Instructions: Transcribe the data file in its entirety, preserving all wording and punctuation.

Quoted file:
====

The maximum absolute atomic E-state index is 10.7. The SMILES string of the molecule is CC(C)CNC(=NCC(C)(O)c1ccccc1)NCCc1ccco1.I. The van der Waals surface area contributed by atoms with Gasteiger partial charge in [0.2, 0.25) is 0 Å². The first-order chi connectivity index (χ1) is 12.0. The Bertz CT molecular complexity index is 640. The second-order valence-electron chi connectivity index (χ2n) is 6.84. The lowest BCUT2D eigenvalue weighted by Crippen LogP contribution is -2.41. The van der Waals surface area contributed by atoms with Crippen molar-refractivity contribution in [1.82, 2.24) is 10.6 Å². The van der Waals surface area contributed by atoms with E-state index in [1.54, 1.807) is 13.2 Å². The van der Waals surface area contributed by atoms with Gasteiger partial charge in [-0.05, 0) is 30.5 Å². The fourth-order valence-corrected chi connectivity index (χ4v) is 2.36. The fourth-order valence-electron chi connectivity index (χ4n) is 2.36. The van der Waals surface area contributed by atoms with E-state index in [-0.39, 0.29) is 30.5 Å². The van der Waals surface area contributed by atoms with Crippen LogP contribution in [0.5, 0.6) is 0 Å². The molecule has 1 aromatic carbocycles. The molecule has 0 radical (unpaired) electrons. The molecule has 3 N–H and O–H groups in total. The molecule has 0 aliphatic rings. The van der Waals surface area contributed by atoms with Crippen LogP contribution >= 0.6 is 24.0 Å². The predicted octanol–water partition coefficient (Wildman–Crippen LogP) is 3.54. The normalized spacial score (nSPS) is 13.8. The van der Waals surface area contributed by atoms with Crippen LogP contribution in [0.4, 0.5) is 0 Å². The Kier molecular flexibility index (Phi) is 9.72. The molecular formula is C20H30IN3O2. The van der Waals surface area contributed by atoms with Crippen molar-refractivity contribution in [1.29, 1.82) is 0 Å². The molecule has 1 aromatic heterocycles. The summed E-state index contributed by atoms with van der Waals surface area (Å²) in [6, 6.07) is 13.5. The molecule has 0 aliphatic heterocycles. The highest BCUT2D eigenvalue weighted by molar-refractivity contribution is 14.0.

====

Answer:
The maximum absolute atomic E-state index is 10.7. The SMILES string of the molecule is CC(C)CNC(=NCC(C)(O)c1ccccc1)NCCc1ccco1.I. The van der Waals surface area contributed by atoms with Gasteiger partial charge in [0.2, 0.25) is 0 Å². The first-order chi connectivity index (χ1) is 12.0. The Bertz CT molecular complexity index is 640. The second-order valence-electron chi connectivity index (χ2n) is 6.84. The lowest BCUT2D eigenvalue weighted by Crippen LogP contribution is -2.41. The van der Waals surface area contributed by atoms with Crippen molar-refractivity contribution in [1.82, 2.24) is 10.6 Å². The van der Waals surface area contributed by atoms with E-state index in [1.54, 1.807) is 13.2 Å². The van der Waals surface area contributed by atoms with Gasteiger partial charge in [-0.05, 0) is 30.5 Å². The fourth-order valence-corrected chi connectivity index (χ4v) is 2.36. The fourth-order valence-electron chi connectivity index (χ4n) is 2.36. The van der Waals surface area contributed by atoms with E-state index in [-0.39, 0.29) is 30.5 Å². The van der Waals surface area contributed by atoms with Crippen LogP contribution in [0.5, 0.6) is 0 Å². The molecule has 1 aromatic carbocycles. The molecule has 0 radical (unpaired) electrons. The molecule has 3 N–H and O–H groups in total. The molecule has 0 aliphatic rings. The van der Waals surface area contributed by atoms with Crippen LogP contribution >= 0.6 is 24.0 Å². The predicted octanol–water partition coefficient (Wildman–Crippen LogP) is 3.54. The normalized spacial score (nSPS) is 13.8. The van der Waals surface area contributed by atoms with Crippen LogP contribution in [0.4, 0.5) is 0 Å². The Kier molecular flexibility index (Phi) is 9.72. The molecular formula is C20H30IN3O2. The van der Waals surface area contributed by atoms with Crippen molar-refractivity contribution in [1.29, 1.82) is 0 Å². The molecule has 1 aromatic heterocycles. The summed E-state index contributed by atoms with van der Waals surface area (Å²) in [6, 6.07) is 13.5. The molecule has 0 aliphatic heterocycles. The highest BCUT2D eigenvalue weighted by molar-refractivity contribution is 14.0.